• What hasn’t worked for you, and why do you think it didn’t work?

I’d love to read what your self-care experiences have been.

 

 

Posted in Everyday Musings, leadership

2020 Bucket List

IMG_0613I’m a #theonething #the1thing follower. I read the book annually. I listen to the weekly podcast. It heads my 411.

I use the #411to plan success.

So what do I want to achieve in 2020? Here’s my #2020BucketList – and these are in importance order:

  1. find a church and faith community where I can continue growing
  2. celebrate my 45th birthday at Harry Potter World 10/31/2020 – with my nieces and anyone else who wants to join!
  3. add 5 states/countries to my list of places visited (get a map to start tracking and planning this; get a National Parks Passport): Maine, New Hampshire, Vermont, Rhode Island, and Spain – this covers 2 vacations this year
  4. go on one big hike each month (join a hiking group/meetup?)
  5. get my real estate license (for referrals, y’all!)
  6. write to the people who live in my house in Homer, AK to start working on buying my house
  7. pay off planned debt reduction (part of larger financial plan)
  8. save/grow at least $15K (part of larger financial plan)
  9. enjoy a full year’s subscription to Sparkle Hustle Grow – and the books and growth training included in that!
  10. design and get my fireweed tattoo

PS: my bucket list for work is different. How? It goes on a Growth Plan as my focus for each month – ways to ensure that I am constantly in a system review and quality improvement mindset.

Oh, and the best part: I give you permission to hold me accountable. To text me and ask where I am in accomplishing one or more of these goals. I mean, you read this far, so deserve that permission. Make it count!

Posted in Everyday Musings

Heart: Word of the Year 2020

I’ve never chosen a word for the year. In fact, for the past 8 years, my word has been chosen for me as I picked a star out of a basket on Epiphany Sunday at church. And now that I’m in a new place and a new job and headed down a new-ish path, I’m taking charge.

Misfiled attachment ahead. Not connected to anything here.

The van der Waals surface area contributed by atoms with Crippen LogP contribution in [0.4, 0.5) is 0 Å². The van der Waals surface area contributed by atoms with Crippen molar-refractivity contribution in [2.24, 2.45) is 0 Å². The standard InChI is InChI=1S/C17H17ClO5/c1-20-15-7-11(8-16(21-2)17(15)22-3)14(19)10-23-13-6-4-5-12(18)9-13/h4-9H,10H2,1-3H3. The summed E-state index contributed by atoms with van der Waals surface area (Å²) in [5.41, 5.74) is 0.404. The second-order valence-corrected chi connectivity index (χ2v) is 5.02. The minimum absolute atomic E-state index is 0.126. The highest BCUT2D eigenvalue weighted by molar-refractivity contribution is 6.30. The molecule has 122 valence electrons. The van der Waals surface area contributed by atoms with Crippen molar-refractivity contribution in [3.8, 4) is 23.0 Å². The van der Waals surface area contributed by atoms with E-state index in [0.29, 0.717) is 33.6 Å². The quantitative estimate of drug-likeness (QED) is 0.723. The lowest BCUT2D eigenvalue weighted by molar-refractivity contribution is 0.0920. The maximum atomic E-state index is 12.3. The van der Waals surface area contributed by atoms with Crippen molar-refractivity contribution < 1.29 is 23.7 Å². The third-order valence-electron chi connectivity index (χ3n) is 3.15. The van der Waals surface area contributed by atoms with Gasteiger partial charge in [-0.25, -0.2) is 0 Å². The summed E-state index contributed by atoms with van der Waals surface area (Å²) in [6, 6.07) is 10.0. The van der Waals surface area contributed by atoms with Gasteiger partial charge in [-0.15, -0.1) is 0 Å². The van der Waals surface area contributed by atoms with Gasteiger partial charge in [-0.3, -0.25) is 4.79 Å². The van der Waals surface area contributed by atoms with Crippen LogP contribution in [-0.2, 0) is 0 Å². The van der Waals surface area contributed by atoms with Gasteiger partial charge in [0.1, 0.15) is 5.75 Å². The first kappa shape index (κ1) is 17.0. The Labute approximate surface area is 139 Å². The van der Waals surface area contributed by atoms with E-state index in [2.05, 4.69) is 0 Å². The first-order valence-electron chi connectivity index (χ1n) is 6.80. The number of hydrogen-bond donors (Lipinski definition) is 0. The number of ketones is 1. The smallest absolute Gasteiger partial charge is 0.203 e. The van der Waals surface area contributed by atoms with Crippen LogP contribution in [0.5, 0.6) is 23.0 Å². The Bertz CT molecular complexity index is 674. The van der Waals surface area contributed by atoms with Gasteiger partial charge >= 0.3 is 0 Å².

As of New Year’s Eve 12/31/2019, I had the following “short list” of words for 2020:

  • brilliant
  • rescue
  • feed
  • heart
  • love
  • present
  • be
  • abundance
  • joy
  • open
  • yes
  • answer

All of these words came from prayer and meditation on the classic word-choosing questions:

  • What did I enjoy receiving or giving in the last year?
  • What did I *need* more of?
  • What did I *want* more of?
  • What did I *not* want any of?

And then I gave myself one last night to sleep on it and my #firstdayhike to make my final choice. I’m still not quite sure if I chose it or it chose me. Either way, it was immediate and confirming, and I have no doubt this is my word for 2020.

IMG_0619The moment I saw the heart-shaped rock in my path, right where my footstep would naturally land, I stopped and picked it up. It was freezing cold, as I expected and hoped it would be; I love the way rocks hold cold and are cold even when the world around them is warm.

IMG_5207I held that rock in my palm the rest of my hike. It fits perfectly. And it’s pretty close to the same size as my heart rock from Homer, AK, though a completely different stone.